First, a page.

In America today, religion is often about personal sentiment and preference instead of doctrine and obedience. The preacher Paul Washer has stated in this vein:
  • "When you take a look at American Christianity, it is based more upon a godless culture than it is upon the word of God."
  • "Most of our Christianity is based on cliches that we read on the back of Christian t-shirts. Most of our Christianity comes from songwriters and not the Bible. Most of what we believe to be true is dictated to us by our culture and not the Bible."
  • "What happened to our theology? What happened to our doctrine? What happened to our teaching? It went right out the window. No one wants to study doctrine anymore. They just want to listen to songs and read the back of Christian t-shirts."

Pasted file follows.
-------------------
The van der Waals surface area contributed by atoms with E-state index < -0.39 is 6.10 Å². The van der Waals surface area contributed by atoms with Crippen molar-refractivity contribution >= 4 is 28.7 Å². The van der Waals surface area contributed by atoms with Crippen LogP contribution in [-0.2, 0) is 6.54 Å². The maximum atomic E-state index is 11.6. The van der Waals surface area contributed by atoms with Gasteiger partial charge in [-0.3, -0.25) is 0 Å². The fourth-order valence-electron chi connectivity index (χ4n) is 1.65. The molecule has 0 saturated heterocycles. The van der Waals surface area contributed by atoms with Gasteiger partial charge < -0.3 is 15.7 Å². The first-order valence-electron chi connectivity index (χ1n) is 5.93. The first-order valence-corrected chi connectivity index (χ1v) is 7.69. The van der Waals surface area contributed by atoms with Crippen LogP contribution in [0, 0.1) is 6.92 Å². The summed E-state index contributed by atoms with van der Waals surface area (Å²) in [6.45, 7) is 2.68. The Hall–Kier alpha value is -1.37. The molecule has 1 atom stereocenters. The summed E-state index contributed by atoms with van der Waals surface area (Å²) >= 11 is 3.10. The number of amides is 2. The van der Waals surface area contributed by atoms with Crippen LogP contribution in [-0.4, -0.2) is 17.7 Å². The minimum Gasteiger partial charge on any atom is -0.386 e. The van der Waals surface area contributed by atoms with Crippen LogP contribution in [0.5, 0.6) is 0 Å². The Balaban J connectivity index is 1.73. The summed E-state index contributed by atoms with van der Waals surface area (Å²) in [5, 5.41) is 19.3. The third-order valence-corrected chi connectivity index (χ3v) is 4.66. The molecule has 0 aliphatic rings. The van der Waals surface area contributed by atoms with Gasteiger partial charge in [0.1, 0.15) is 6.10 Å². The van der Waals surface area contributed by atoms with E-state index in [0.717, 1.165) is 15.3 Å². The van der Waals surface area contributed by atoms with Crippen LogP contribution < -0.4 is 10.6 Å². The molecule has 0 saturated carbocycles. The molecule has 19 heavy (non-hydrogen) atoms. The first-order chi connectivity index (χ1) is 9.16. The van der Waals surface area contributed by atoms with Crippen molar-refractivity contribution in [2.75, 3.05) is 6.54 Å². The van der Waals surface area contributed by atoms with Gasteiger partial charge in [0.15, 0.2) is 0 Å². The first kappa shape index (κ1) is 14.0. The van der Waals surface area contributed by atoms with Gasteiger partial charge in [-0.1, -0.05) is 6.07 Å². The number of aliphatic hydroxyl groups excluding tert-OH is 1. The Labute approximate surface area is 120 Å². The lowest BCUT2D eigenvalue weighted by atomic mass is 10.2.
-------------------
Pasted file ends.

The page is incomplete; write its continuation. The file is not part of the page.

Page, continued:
These remarks are at 8:50, 22:00, and 38:25 of this link. Having spent ten years as a missionary in Peru and other countries like Nigeria where affirming Christianity can jeopardize one's life, Washer has earned his outrage. Theologian R.C. Sproul and author Stephen Mansfield similarly observe regarding contemporary American evangelical Christianity (at 9:10 and 9:55 of this link):
  • "We tell people they don't need to repent because God loves them just the way they are. And the only reason to come to Jesus is to have greater peace or greater happiness or a better 'trip' than they'll get from drugs. That's not the Gospel at all."
  • "The standard evangelistic approach is to tell non-believers, 'God loves you just the way you are.'...We've got to get rid of that kind of humanistic nonsense."
Perhaps anticipating such trends, George Orwell wrote in his 1935 novel A Clergyman's Daughter about one of the ways an English clergyman could keep his congregation: